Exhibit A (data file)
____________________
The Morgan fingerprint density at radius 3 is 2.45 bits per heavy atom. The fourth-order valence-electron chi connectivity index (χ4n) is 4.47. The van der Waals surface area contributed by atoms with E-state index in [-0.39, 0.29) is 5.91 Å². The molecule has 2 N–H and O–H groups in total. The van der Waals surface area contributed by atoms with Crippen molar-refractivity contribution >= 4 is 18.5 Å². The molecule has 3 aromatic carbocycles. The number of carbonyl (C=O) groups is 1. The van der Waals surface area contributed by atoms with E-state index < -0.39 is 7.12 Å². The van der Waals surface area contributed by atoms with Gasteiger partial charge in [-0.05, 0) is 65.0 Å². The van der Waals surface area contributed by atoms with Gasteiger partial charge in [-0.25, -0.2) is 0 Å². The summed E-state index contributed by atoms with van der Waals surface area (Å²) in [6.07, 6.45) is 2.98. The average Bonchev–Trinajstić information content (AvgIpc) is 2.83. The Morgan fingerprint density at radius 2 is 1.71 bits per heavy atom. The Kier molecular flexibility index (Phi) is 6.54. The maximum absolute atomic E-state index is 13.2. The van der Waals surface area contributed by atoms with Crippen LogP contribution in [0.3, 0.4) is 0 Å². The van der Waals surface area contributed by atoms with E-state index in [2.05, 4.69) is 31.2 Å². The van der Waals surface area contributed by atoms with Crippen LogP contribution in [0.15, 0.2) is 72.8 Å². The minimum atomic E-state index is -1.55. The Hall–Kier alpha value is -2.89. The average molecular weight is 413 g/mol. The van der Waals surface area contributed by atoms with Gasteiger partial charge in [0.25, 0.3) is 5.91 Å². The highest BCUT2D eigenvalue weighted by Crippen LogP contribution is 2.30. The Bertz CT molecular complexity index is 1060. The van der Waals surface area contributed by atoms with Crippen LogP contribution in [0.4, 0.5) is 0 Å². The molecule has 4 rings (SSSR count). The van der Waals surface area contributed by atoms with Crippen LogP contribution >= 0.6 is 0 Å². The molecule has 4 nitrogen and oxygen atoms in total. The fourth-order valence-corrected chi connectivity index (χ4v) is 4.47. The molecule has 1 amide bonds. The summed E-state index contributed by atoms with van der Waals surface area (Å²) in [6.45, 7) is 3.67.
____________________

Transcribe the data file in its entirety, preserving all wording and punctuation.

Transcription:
The Morgan fingerprint density at radius 3 is 2.45 bits per heavy atom. The fourth-order valence-electron chi connectivity index (χ4n) is 4.47. The van der Waals surface area contributed by atoms with E-state index in [-0.39, 0.29) is 5.91 Å². The molecule has 2 N–H and O–H groups in total. The van der Waals surface area contributed by atoms with Crippen molar-refractivity contribution >= 4 is 18.5 Å². The molecule has 3 aromatic carbocycles. The number of carbonyl (C=O) groups is 1. The van der Waals surface area contributed by atoms with E-state index < -0.39 is 7.12 Å². The van der Waals surface area contributed by atoms with Gasteiger partial charge in [-0.05, 0) is 65.0 Å². The van der Waals surface area contributed by atoms with Gasteiger partial charge in [-0.25, -0.2) is 0 Å². The summed E-state index contributed by atoms with van der Waals surface area (Å²) in [6.07, 6.45) is 2.98. The average Bonchev–Trinajstić information content (AvgIpc) is 2.83. The Morgan fingerprint density at radius 2 is 1.71 bits per heavy atom. The Kier molecular flexibility index (Phi) is 6.54. The maximum absolute atomic E-state index is 13.2. The van der Waals surface area contributed by atoms with Crippen LogP contribution in [0.3, 0.4) is 0 Å². The van der Waals surface area contributed by atoms with E-state index in [2.05, 4.69) is 31.2 Å². The van der Waals surface area contributed by atoms with Crippen LogP contribution in [0.15, 0.2) is 72.8 Å². The minimum atomic E-state index is -1.55. The Hall–Kier alpha value is -2.89. The average molecular weight is 413 g/mol. The van der Waals surface area contributed by atoms with Gasteiger partial charge in [0.25, 0.3) is 5.91 Å². The highest BCUT2D eigenvalue weighted by Crippen LogP contribution is 2.30. The Bertz CT molecular complexity index is 1060. The van der Waals surface area contributed by atoms with Crippen LogP contribution in [0.4, 0.5) is 0 Å². The molecule has 4 rings (SSSR count). The van der Waals surface area contributed by atoms with Crippen LogP contribution >= 0.6 is 0 Å². The molecule has 4 nitrogen and oxygen atoms in total. The fourth-order valence-corrected chi connectivity index (χ4v) is 4.47. The molecule has 1 amide bonds. The summed E-state index contributed by atoms with van der Waals surface area (Å²) in [6.45, 7) is 3.67.